The pit-chains of Mars - a possible place for life?

Apr 06, 2012
Tractus Catena is shown here in a computer generated perspective view. The image was created using data obtained from the High-Resolution Stereo Camera (HRSC) on ESA’s Mars Express spacecraft. The pits seen in the background show hints of layered bedrock in the upper walls of each depression. Credits: ESA/DLR/FU Berlin (G. Neukum)

(Phys.org) -- The latest images released from ESA’s Mars Express reveal a series of ‘pit-chains’ on the flanks of one of the largest volcanoes in the Solar System. Depending on their origin, they might be tempting targets in the search for microbial life on the Red Planet.

 The images, taken on 22 June 2011, cover Tractus Catena in the Arcadia quadrangle, part of the vast Tharsis region on Mars. This region boasts a number of huge volcanoes, including the three collectively known as Tharsis Montes. To their north sits Alba Mons, also known as Alba Patera, one of the largest volcanoes in the Solar System by area and volume.

Tractus Catena sits on its southeastern flank of Alba Mons and the pit-chains in that region are a series of circular depressions that formed along fracture points in the martian crust.

Pit-chains can have a volcanic origin. Lava streaming from a volcano solidifies on the surface, leaving a molten tube of lava running below.

A wider contextual image of the Tractus Catena region showing the surrounding fossae and the large shield volcano Ascraeus Mons, discovered by Mariner 9 in 1971. Credits: ESA/DLR/FU Berlin (G. Neukum)

Once volcanic activity ceases, the tube empties, leaving behind a subterranean cavity. Over time, parts of the roof over the cavity may collapse, leaving circular depressions on the surface. On Earth, recent examples can be seen on the flanks of Kilauea volcano in Hawaii, while on the Moon, Hadley Rille, visited by Apollo 15 in 1971, is believed to have formed in the same way billions of years ago.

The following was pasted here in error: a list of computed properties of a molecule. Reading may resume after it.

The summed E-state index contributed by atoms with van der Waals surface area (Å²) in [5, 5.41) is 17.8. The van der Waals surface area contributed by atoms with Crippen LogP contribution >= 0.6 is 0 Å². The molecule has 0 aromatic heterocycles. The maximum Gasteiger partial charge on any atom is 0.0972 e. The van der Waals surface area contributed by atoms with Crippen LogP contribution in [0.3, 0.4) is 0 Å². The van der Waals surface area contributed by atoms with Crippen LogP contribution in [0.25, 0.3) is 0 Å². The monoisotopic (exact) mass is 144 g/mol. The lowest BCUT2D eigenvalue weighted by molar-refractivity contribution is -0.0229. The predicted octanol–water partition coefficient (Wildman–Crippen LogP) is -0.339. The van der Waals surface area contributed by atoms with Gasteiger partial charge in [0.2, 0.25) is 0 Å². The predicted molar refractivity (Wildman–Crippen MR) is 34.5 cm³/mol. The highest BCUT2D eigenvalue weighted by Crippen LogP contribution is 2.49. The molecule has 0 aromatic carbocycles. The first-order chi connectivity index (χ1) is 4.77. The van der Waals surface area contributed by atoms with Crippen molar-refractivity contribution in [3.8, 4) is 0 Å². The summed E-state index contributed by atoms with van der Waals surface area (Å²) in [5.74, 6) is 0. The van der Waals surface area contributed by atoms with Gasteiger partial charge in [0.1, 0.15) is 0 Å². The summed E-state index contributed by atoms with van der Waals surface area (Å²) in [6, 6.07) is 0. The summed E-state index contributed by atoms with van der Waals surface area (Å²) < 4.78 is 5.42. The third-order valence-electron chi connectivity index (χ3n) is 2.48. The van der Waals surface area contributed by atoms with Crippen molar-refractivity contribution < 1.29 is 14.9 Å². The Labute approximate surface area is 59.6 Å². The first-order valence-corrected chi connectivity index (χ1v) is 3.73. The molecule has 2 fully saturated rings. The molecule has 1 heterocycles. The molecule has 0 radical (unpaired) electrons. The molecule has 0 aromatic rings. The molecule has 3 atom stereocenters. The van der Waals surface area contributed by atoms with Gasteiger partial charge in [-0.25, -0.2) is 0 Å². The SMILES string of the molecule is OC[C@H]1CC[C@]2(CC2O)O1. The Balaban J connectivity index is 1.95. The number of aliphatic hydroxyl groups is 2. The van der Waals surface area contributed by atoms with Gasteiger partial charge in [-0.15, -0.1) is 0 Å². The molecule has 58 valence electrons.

Pit-chains can also be caused by strains in the Martian crust, which translates into a series of parallel elongated depressions known as grabens, in which pits can also form.

But the most dramatic scenario involves groundwater. On Earth, there are clear examples of similar structures in ‘Karst’ regions – after the German name for a region extending from Slovenia to Italy, where this phenomenon was first studied.

Some of Earth’s most famous examples are the network of ‘cenotes’ on the Yucatan peninsula of Mexico. These deep natural pits form when the surface limestone rocks collapse, exposing the groundwater underneath.

This origin is the most interesting in the context of the search for microbial life on Mars. If there are any cave-like structures associated with the pits, microorganisms could have survived, protected from the harsh surface environment.

Mars landers have measured surface radiation around 250 times higher than that found on the Earth, and more than double that experienced by astronauts on board the International Space Station. Any caves associates with the pit-chains may in future provide a possible refuge for astronauts from the harsh surface radiation.

However they formed, these pit-chains show again just how similar many of the geological processes on are to those on the Earth, and provide interesting targets for future missions.

Explore further: SpaceX will try again Fri. to launch station cargo

add to favorites email to friend print save as pdf

Related Stories

Lava tubes on Pavonis Mons

May 23, 2006

These images, taken by the High Resolution Stereo Camera (HRSC) on board ESA's Mars Express, show Pavonis Mons, the central volcano of the three 'shield' volcanoes that comprise Tharsis Montes.

Pits and tectonic grabens in Phlegethon Catena

Feb 10, 2006

These images, taken by the High Resolution Stereo Camera (HRSC) on board ESA's Mars Express spacecraft, show pits and tectonic 'grabens' in the Phlegethon Catena region of Mars.

Seventh Graders Find a Cave on Mars

Jun 17, 2010

(PhysOrg.com) -- California middle school students using the camera on NASA's Mars Odyssey orbiter have found lava tubes with one pit that appears to be a skylight to a cave.

Mountains and buried ice on Mars

Dec 05, 2011

(PhysOrg.com) -- New images from Mars Express show the Phlegra Montes mountain range, in a region where radar probing indicates large volumes of water ice are hiding below. This could be a source of water ...